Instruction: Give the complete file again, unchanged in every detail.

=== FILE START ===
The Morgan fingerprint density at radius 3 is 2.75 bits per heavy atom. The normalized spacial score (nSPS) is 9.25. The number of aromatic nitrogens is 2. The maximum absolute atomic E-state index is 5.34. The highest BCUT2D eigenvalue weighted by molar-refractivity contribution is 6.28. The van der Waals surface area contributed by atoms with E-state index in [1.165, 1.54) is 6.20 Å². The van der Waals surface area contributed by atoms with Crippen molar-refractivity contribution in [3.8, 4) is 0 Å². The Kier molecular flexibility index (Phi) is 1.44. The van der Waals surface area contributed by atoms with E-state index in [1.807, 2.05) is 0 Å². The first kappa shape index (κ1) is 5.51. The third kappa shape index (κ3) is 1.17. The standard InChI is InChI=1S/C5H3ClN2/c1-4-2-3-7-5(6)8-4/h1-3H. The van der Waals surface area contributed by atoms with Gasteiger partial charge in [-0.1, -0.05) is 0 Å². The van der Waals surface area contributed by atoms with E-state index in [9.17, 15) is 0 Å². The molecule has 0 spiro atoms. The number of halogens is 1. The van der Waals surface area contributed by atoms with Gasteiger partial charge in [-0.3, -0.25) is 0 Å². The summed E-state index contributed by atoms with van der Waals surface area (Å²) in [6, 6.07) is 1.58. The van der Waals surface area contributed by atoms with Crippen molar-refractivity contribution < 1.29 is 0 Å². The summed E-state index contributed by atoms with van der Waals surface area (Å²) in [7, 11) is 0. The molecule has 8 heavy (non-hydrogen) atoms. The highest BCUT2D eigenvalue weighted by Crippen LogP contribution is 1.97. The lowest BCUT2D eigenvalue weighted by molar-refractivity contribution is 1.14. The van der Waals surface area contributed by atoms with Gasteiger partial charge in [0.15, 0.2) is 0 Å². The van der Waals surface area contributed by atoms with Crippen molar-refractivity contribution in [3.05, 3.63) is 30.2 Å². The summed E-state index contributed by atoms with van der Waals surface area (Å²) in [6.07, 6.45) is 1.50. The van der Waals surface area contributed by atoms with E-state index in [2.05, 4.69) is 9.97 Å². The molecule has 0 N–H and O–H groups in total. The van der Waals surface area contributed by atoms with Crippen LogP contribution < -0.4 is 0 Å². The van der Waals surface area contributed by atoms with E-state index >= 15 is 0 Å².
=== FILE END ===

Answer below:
The Morgan fingerprint density at radius 3 is 2.75 bits per heavy atom. The normalized spacial score (nSPS) is 9.25. The number of aromatic nitrogens is 2. The maximum absolute atomic E-state index is 5.34. The highest BCUT2D eigenvalue weighted by molar-refractivity contribution is 6.28. The van der Waals surface area contributed by atoms with E-state index in [1.165, 1.54) is 6.20 Å². The van der Waals surface area contributed by atoms with Crippen molar-refractivity contribution in [3.8, 4) is 0 Å². The Kier molecular flexibility index (Phi) is 1.44. The van der Waals surface area contributed by atoms with E-state index in [1.807, 2.05) is 0 Å². The first kappa shape index (κ1) is 5.51. The third kappa shape index (κ3) is 1.17. The standard InChI is InChI=1S/C5H3ClN2/c1-4-2-3-7-5(6)8-4/h1-3H. The van der Waals surface area contributed by atoms with Gasteiger partial charge in [-0.1, -0.05) is 0 Å². The van der Waals surface area contributed by atoms with E-state index in [9.17, 15) is 0 Å². The molecule has 0 spiro atoms. The number of halogens is 1. The van der Waals surface area contributed by atoms with Gasteiger partial charge in [-0.3, -0.25) is 0 Å². The summed E-state index contributed by atoms with van der Waals surface area (Å²) in [6, 6.07) is 1.58. The van der Waals surface area contributed by atoms with Crippen molar-refractivity contribution < 1.29 is 0 Å². The summed E-state index contributed by atoms with van der Waals surface area (Å²) in [7, 11) is 0. The molecule has 8 heavy (non-hydrogen) atoms. The highest BCUT2D eigenvalue weighted by Crippen LogP contribution is 1.97. The lowest BCUT2D eigenvalue weighted by molar-refractivity contribution is 1.14. The van der Waals surface area contributed by atoms with Gasteiger partial charge in [0.15, 0.2) is 0 Å². The van der Waals surface area contributed by atoms with Crippen molar-refractivity contribution in [3.05, 3.63) is 30.2 Å². The summed E-state index contributed by atoms with van der Waals surface area (Å²) in [6.07, 6.45) is 1.50. The van der Waals surface area contributed by atoms with E-state index in [2.05, 4.69) is 9.97 Å². The molecule has 0 N–H and O–H groups in total. The van der Waals surface area contributed by atoms with Crippen LogP contribution < -0.4 is 0 Å². The van der Waals surface area contributed by atoms with E-state index >= 15 is 0 Å².